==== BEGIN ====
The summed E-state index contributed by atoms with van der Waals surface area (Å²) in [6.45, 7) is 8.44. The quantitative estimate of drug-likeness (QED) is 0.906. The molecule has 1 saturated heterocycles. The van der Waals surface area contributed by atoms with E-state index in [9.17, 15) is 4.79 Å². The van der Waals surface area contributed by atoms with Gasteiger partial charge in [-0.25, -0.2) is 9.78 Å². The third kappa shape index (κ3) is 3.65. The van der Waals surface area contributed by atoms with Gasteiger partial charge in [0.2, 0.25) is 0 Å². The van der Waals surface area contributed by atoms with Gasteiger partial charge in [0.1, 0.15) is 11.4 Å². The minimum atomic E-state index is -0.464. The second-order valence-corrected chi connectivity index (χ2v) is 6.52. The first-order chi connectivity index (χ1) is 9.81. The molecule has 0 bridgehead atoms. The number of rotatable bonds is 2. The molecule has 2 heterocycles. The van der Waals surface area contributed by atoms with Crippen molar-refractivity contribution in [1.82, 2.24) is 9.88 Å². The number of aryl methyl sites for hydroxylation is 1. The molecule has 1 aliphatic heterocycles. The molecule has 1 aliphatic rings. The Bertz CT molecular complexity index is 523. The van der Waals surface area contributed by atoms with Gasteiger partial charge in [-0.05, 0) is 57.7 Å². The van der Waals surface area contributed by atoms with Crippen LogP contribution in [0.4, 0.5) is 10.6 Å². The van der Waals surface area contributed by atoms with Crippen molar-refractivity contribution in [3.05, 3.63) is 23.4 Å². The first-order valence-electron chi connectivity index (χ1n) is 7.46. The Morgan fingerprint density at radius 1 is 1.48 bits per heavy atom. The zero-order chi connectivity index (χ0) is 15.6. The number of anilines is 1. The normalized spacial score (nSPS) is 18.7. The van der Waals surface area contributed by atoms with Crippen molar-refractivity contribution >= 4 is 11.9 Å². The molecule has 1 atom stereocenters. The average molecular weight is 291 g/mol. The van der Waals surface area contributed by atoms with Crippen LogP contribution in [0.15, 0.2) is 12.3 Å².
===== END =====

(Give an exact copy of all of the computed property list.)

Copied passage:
The summed E-state index contributed by atoms with van der Waals surface area (Å²) in [6.45, 7) is 8.44. The quantitative estimate of drug-likeness (QED) is 0.906. The molecule has 1 saturated heterocycles. The van der Waals surface area contributed by atoms with E-state index in [9.17, 15) is 4.79 Å². The van der Waals surface area contributed by atoms with Gasteiger partial charge in [-0.25, -0.2) is 9.78 Å². The third kappa shape index (κ3) is 3.65. The van der Waals surface area contributed by atoms with Gasteiger partial charge in [0.2, 0.25) is 0 Å². The van der Waals surface area contributed by atoms with Gasteiger partial charge in [0.1, 0.15) is 11.4 Å². The minimum atomic E-state index is -0.464. The second-order valence-corrected chi connectivity index (χ2v) is 6.52. The first-order chi connectivity index (χ1) is 9.81. The molecule has 0 bridgehead atoms. The number of rotatable bonds is 2. The molecule has 2 heterocycles. The van der Waals surface area contributed by atoms with Crippen molar-refractivity contribution in [1.82, 2.24) is 9.88 Å². The number of aryl methyl sites for hydroxylation is 1. The molecule has 1 aliphatic heterocycles. The molecule has 1 aliphatic rings. The Bertz CT molecular complexity index is 523. The van der Waals surface area contributed by atoms with Gasteiger partial charge in [-0.05, 0) is 57.7 Å². The van der Waals surface area contributed by atoms with Crippen LogP contribution in [0.4, 0.5) is 10.6 Å². The van der Waals surface area contributed by atoms with Crippen molar-refractivity contribution in [3.05, 3.63) is 23.4 Å². The first-order valence-electron chi connectivity index (χ1n) is 7.46. The Morgan fingerprint density at radius 1 is 1.48 bits per heavy atom. The zero-order chi connectivity index (χ0) is 15.6. The number of anilines is 1. The normalized spacial score (nSPS) is 18.7. The van der Waals surface area contributed by atoms with Crippen molar-refractivity contribution >= 4 is 11.9 Å². The molecule has 1 atom stereocenters. The average molecular weight is 291 g/mol. The van der Waals surface area contributed by atoms with Crippen LogP contribution in [0.15, 0.2) is 12.3 Å².